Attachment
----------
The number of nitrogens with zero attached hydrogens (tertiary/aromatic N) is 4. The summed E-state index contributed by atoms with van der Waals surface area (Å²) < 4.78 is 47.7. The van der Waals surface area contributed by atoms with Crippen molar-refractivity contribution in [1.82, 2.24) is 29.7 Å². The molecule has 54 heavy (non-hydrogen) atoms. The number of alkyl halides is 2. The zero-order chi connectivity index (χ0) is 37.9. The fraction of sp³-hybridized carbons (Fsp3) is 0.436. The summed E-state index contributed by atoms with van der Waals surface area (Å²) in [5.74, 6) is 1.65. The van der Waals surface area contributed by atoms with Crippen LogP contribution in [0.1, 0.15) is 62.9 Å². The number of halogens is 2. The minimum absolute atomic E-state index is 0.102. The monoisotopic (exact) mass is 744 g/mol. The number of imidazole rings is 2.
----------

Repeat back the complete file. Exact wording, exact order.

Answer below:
The number of nitrogens with zero attached hydrogens (tertiary/aromatic N) is 4. The summed E-state index contributed by atoms with van der Waals surface area (Å²) < 4.78 is 47.7. The van der Waals surface area contributed by atoms with Crippen molar-refractivity contribution in [1.82, 2.24) is 29.7 Å². The molecule has 54 heavy (non-hydrogen) atoms. The number of alkyl halides is 2. The zero-order chi connectivity index (χ0) is 37.9. The fraction of sp³-hybridized carbons (Fsp3) is 0.436. The summed E-state index contributed by atoms with van der Waals surface area (Å²) in [5.74, 6) is 1.65. The van der Waals surface area contributed by atoms with Crippen LogP contribution in [0.1, 0.15) is 62.9 Å². The number of halogens is 2. The minimum absolute atomic E-state index is 0.102. The monoisotopic (exact) mass is 744 g/mol. The number of imidazole rings is 2.